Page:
This year we found another local film maker named Mike LaVoie. I contacted the White Plains High School SADD chapter to see if they would like to work on the project. We had a smaller group…I think there were about 7 teens altogether. Mike put togethera no-budget script and explained it to the teens. I (Teen Librarian Erik Carlson) worked on locations, the library parking garage, a co-workers home & a local cemetery. Mike showed them some movie magic to make the car to appear to be moving, using fake smoke, lighting tricks. I came up with the eye drops for tears & one of the teens was able to talk a local medical supply store to loan us a wheelchair for the afternoon (this was a last minute thing).

 

You can check out the final cut of the PSA here: http://frontboxcreative.com/wplains

-Post by Justin Hoenke, Tame the Web Contributor

Thursday nights can be slow at my library (by TTW contributor Justin Hoenke)

Thursday nights can be slow at my library.  The teens have all gone home for the day, and the only ones that remain are the quiet few who are tearing through their homework or have their eyes focused on their internet browser.  Tonight at my library, the scene was the same but before me was a pretty huge question:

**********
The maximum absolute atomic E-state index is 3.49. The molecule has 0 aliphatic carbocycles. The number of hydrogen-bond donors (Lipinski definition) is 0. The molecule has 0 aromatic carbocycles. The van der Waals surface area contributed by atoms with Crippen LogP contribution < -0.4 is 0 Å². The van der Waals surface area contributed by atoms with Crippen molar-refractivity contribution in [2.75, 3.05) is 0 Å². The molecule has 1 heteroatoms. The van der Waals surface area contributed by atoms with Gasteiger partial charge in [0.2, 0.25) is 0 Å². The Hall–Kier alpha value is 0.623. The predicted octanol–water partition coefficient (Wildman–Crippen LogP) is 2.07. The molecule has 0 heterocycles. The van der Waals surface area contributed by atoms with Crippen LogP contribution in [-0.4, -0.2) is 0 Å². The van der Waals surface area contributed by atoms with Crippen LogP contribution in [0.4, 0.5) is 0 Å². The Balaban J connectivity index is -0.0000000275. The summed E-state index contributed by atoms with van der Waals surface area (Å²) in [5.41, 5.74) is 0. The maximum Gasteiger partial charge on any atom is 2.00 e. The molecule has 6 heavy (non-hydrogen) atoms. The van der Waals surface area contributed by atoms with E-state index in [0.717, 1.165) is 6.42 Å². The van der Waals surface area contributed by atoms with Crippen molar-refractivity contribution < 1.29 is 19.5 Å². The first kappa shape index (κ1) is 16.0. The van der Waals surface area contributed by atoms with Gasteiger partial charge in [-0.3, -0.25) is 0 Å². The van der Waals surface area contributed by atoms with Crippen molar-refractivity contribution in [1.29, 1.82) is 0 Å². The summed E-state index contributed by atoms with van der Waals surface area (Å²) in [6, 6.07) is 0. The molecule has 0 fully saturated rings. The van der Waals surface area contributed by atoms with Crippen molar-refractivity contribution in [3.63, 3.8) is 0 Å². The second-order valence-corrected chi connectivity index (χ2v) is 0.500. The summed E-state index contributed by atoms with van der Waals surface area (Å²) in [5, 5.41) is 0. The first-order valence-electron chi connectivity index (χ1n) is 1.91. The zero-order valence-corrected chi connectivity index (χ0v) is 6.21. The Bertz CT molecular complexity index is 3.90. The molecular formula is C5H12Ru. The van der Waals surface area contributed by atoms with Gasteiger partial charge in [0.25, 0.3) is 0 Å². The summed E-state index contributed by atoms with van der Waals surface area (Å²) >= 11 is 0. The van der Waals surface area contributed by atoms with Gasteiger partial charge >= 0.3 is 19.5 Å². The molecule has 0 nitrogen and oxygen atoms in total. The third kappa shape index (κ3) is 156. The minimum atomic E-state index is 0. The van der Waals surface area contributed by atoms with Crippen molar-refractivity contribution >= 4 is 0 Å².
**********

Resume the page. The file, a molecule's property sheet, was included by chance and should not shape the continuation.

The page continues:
My little brother locked me out of my iPod.  He’s five years old and he won’t tell me how to unlock it.  How can I start again?  Do I need to buy a new iPod?

The teen was pretty bummed that he couldn’t access his music.  I’ve seen him here in my library before…he’s always got his headphones on and he’s always got a smile on his face.  You can tell that this kid loves music.  Tonight, I didn’t see that kid.  I saw someone who was really bummed out.  He presented his iPod to me.

HT1212--disabled_connect-001-en

That’s where we were to start.  With a quick Google search, I showed him how to find help on Apple’s website: http://support.apple.com/kb/HT1212.  He tells me that he didn’t know that there were such helpful things on the internet.

photo

Our next step was restoring the iPod.  I told him that everything was going to be deleted, and he understood.  He said that all of his music was on his computer (more on that to come)

photo (1)

After about ten minutes of waiting and watching the iPod slowly restore itself, the teen’s frown turned into a smile.  He was the same kid that I remember seeing every other day in the library.  When Welcome to Your New iPod flashed on the screen.  He threw his hands up in the air.  “YES!  FINALLY!  THANK YOU!”